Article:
nobk4me

Members
  • Content Count

    1,851
  • Joined

  • Last visited

  • Days Won

    33

Everything posted by nobk4me

  1. Yes, that's what it means. They won't force you to use arb, but you can still choose arb if you want it.
  2. Look in the original Dell agreement for the arb clause. And look here for info on the arbitration strategy:
  3. Doing "the right thing" is the wrong thing when dealing with these people. You thought they would act in good faith, but they did not. You ended up with a default judgment because you trusted them. Always get an agreement in writing before paying.
  4. That looks like a basic dunning letter. Giving notice of your right to dispute the debt. They haven't sued you yet, I am guessing? But it is likely they will. Keep a watch on your local court (it should have online record search) to see when they sue you, and to generally keep up on the case. Since the amount is small, they would sue you in the local municipal court, not the county common pleas court.
  5. Probably two things determine whether cases can be combined. 1. the cardmember agreement arb clauses; 2. AAA rules.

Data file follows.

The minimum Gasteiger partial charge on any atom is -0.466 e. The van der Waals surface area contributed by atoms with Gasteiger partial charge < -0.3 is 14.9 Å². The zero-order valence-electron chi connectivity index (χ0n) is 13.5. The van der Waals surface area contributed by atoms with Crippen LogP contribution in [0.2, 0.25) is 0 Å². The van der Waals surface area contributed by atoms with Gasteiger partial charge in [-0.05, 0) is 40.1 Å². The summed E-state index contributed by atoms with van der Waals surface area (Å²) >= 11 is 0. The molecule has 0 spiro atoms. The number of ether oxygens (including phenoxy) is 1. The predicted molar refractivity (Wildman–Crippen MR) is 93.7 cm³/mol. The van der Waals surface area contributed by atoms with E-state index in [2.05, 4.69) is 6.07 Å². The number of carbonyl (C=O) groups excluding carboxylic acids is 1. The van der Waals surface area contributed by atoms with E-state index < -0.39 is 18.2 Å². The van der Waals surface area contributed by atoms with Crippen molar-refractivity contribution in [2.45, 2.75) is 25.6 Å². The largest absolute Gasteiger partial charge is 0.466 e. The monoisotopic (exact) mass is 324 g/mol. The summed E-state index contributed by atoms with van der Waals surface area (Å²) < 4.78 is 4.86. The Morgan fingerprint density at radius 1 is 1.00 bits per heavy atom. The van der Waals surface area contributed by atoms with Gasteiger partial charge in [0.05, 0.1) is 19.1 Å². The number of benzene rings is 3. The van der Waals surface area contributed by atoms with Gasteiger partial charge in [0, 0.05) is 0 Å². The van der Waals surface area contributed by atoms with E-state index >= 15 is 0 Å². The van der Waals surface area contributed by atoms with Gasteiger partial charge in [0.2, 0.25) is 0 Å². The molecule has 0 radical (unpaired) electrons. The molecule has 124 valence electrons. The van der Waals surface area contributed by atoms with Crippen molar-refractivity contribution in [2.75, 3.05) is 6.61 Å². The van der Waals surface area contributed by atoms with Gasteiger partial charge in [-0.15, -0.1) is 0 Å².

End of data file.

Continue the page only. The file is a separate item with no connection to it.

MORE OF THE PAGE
6. Please see this thread from a poster in Ohio. I have included a step by step outline of what needs to be done, and when.
  7. Not necessary in Ohio. The plaintiff here is a JDB, and JDBs can't use small claims court in Ohio.
  8. In theory, you are right. But I have seen a number of posts on this site and others like it where that in fact happened.
  9. More thoughts: IF this account is in fact time-barred by Delaware law, and thus also in CA pursuant to Resurgence v. Chambers, then the law firm may have violated the FDCPA and California's Rosenthal Act, by threatening an action that cannot be legally taken. I would consult with a consumer attorney. You could get $1K under FDCPA, and probably more under state law. H&H would also pay your attorney's fees, so there is no cost to you. Maybe @calawyer can chime in here?
  10. No experience with this, but if you think it's in your best interests, go for it. Just some cautions: watch out for a 1099-C on the balance of the debt. Meaning it's considered taxable income. If that could result in an unacceptable tax burden, you might be able to claim insolvency via a Form 982. Also: I would insist on a written agreement that PRA will not sell the balance to another JDB.
  11. Yes, that's it. This section: I. Arbitration and jury trial waiver